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Health Benefits of Drinking Warm Milk

by
author image Sylvie Tremblay, MSc
Sylvie Tremblay holds a Master of Science in molecular and cellular biology and has years of experience as a cancer researcher and neuroscientist. Based in Ontario, Canada, Tremblay is an experienced journalist and blogger specializing in nutrition, fitness, lifestyle, health and biotechnology, as well as real estate, agriculture and clean tech.
Health Benefits of Drinking Warm Milk
Warm milk supplies high-quality protein, along with calcium and vitamin B-12. Photo Credit ShinjiPhotographer/iStock/Getty Images

Although most commonly thought of as a non-alcoholic nightcap and natural sleep aid, warm milk offers health benefits no matter when you drink it. Warm milk doesn't have a health edge over milk served cold, but you'll still get lots of nutrients, like high-quality protein and calcium, that can benefit your overall well-being. And warm milk works well with a variety of flavors, so you can make tasty "lattes" and milk beverages with nutritious ingredients for added benefits.

Warm Milk Nutrition Basics

Whether you drink your milk warm or cold, you'll take in nutrient-dense calories. Skim or nonfat milk, not surprisingly, contains fewer calories per serving -- 83 per cup, or significantly less than the 122 calories in 2 percent milk -- which makes it your best bet if you're on a weight-loss diet.

These calories come from a mix of healthy protein and carbs and, if you go for reduced-fat milk, some fat. Each cup of warm milk has about 12 grams of natural sugar, which fuels your muscles and brain, plus 8 grams of complete protein, which contains all the amino acids you need for cellular and tissue growth. Complete protein is especially important for staying fit and healthy. It nourishes your muscle tissues, keeps your immune system strong and even helps you make essential hormones. If you choose warm milk that has a bit of fat in it -- like 2 percent milk, with 5 grams of fat per cup -- you'll also get an energy boost.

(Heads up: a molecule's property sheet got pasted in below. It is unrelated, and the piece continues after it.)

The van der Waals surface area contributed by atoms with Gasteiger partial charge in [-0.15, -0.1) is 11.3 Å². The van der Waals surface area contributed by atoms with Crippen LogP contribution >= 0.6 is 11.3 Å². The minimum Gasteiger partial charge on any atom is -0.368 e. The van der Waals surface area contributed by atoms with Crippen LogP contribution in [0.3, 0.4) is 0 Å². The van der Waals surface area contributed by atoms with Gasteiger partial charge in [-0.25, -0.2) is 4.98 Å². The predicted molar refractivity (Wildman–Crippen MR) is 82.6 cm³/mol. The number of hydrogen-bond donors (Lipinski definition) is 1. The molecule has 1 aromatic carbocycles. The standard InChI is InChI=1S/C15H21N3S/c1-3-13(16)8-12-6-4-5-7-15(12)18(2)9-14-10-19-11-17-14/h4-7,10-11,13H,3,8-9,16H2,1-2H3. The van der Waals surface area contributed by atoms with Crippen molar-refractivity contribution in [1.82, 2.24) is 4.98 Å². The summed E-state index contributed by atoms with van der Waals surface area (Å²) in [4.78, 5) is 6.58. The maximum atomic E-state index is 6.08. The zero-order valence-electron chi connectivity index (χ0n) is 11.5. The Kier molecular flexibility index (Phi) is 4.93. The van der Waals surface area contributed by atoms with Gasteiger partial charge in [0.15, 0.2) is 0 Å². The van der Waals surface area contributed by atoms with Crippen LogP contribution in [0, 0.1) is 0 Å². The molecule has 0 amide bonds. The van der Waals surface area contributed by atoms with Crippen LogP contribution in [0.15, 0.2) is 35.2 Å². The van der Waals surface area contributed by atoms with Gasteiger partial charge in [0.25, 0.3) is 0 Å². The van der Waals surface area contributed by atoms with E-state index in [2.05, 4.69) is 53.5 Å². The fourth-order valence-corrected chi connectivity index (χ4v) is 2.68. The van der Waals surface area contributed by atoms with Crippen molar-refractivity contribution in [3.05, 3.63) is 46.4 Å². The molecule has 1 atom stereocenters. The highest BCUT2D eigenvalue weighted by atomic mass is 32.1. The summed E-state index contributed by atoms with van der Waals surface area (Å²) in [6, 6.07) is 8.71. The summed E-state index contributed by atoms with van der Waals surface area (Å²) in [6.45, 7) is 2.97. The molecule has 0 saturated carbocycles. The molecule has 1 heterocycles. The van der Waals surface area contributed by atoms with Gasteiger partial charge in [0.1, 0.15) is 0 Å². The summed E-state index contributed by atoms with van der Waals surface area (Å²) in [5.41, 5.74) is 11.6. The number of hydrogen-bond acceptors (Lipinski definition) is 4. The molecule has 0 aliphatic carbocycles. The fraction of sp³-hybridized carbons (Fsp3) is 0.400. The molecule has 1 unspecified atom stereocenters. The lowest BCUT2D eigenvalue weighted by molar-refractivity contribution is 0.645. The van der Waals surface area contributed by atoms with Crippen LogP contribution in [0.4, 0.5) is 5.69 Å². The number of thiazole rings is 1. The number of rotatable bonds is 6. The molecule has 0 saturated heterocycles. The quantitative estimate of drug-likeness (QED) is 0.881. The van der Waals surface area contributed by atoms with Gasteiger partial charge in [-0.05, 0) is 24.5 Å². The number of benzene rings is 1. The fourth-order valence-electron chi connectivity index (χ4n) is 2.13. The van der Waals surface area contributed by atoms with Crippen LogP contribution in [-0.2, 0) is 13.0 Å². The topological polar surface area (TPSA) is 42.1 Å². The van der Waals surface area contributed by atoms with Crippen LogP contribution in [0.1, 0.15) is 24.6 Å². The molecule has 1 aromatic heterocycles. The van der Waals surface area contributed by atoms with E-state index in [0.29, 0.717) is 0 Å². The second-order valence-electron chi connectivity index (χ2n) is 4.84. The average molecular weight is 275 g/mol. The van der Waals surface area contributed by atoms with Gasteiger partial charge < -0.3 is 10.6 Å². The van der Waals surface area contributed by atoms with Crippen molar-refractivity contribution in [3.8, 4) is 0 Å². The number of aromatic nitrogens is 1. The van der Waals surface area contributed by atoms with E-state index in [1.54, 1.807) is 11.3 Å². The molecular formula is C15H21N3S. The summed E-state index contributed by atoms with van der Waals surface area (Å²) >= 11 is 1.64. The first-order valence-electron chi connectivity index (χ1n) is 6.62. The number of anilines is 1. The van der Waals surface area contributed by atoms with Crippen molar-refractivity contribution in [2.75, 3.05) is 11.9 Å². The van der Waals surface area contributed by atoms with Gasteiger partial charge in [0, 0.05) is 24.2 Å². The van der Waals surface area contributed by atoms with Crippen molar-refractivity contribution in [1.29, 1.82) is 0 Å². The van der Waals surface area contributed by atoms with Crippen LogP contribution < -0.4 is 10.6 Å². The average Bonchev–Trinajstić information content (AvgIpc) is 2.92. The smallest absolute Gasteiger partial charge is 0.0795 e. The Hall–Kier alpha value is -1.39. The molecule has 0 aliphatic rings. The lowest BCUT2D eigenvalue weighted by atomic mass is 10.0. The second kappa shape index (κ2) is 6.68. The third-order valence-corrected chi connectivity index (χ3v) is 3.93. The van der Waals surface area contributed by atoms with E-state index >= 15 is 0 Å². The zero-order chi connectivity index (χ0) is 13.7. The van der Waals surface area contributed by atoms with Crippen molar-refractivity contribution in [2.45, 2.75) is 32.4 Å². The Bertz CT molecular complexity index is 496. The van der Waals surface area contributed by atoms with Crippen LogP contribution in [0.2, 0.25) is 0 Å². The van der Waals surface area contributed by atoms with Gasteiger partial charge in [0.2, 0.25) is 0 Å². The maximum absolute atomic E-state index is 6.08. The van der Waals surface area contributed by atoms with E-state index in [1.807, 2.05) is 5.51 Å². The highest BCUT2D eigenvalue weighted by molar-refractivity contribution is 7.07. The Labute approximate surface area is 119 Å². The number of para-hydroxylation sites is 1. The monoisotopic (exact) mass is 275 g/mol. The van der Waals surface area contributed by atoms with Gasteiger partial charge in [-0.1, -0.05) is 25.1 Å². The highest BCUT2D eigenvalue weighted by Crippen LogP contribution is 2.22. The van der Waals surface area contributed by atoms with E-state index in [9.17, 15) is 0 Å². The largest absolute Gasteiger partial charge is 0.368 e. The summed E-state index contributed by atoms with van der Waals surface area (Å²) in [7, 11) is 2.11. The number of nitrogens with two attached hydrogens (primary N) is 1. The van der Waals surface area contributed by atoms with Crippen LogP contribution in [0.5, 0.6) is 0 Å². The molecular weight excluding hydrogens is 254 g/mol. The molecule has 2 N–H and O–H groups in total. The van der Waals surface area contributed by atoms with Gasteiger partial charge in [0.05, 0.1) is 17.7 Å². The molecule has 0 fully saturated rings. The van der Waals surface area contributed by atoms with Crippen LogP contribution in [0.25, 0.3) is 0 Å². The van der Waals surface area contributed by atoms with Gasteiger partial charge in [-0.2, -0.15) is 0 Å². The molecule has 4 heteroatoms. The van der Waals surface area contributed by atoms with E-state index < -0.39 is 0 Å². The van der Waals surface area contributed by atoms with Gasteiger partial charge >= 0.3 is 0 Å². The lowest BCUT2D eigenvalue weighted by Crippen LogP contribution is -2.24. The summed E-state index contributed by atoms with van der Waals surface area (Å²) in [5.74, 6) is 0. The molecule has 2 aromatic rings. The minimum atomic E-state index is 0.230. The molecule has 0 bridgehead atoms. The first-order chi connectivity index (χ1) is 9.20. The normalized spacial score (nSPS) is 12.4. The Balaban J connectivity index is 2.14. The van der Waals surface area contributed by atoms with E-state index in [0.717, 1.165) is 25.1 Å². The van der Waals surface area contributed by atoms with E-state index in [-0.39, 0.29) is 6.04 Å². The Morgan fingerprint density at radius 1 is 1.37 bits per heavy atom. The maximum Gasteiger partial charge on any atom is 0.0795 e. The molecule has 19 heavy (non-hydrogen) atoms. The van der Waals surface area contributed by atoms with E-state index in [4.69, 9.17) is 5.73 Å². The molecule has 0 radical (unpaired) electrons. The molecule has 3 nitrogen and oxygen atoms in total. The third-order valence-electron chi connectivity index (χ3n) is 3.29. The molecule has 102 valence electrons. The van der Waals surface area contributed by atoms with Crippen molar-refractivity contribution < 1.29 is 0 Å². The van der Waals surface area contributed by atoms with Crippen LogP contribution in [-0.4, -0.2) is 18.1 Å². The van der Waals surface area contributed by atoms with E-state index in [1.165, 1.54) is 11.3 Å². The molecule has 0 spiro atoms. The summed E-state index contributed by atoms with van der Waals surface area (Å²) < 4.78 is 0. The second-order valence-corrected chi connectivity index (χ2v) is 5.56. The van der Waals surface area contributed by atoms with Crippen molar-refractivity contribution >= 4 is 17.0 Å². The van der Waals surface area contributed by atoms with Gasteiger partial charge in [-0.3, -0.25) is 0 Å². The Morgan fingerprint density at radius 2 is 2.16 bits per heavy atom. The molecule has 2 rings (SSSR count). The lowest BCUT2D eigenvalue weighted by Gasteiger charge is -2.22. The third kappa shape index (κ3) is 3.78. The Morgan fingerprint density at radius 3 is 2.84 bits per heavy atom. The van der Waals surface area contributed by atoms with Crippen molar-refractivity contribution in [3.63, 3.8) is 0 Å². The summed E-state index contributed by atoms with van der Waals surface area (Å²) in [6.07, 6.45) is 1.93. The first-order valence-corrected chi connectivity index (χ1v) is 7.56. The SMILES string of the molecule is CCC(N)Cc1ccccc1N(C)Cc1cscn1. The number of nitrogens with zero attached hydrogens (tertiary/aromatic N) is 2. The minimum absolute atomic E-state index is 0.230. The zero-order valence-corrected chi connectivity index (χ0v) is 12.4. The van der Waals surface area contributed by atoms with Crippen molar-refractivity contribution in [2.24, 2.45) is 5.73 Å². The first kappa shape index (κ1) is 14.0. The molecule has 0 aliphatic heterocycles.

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Health Benefits for Your Bones

Warm milk, just like milk served cold, is great for your bone health. Your body can use the amino acids in milk to make proteins like collagen, which contribute to your bone structure and prevent brittleness that could otherwise raise your risk of a bone fracture.

And each cup of nonfat warm milk contains 30 percent of the daily value for calcium. Your body needs calcium along with phosphorus and magnesium -- two other minerals found in warm milk -- to make hydroxyapatite, the mineral that makes up your bone tissue. Hydroxyapatite keeps your bones hard and dense, so they're more resistant to fractures. Most commercial brands of milk also come fortified with vitamin D, which contributes to bone health by helping you absorb and use calcium.

Other Potential Health Benefits

Capping your day with a glass of warm milk offers other benefits, too. Milk is a great source of vitamin B-12, and each cup supplies about one-fifth of your daily value. Boosting your B-12 intake is important for feeling energized; B-12 helps you make healthy red blood cells, so your tissues have a fresh supply of the oxygen they need for your day-to-day activities. Vitamin B-12 is also good for nerve health, and the many B-complex vitamins in milk -- including riboflavin and vitamin B-5 -- work together to support your metabolism.

If, however, you're counting on warm milk as a sleep aid, you might be disappointed, according to Go Ask Alice, a health service provided by Columbia University. While milk does have some sleep-promoting compounds -- like melatonin and tryptophan -- they're present in such small amounts that it probably doesn't affect your slumber. Drinking warm milk may relax you, however, and relaxation can help you drift off into dreamland, even if the milk itself doesn't induce sleep.

Spice Up Your Warm Milk

Adding nutritious ingredients to your warm milk can boost health benefits as well as flavor. Stir a dash of ginger and cinnamon into your milk as it heats for "gingerbread" milk. Both spices come packed with antioxidants and, as noted by the University of Maryland Medical Center, might even help lower your cholesterol, though more research is needed to know for sure. Make "golden milk" by adding dried or fresh turmeric with a small amount of honey for sweetness. Like cinnamon and ginger, turmeric contains beneficial antioxidants. It also helps relieve inflammation -- an important health benefit, since excess inflammation is linked to obesity and heart disease. If you're not sensitive to caffeine, try steeping black or chai tea in your warm milk for a sugar-free tea latte.

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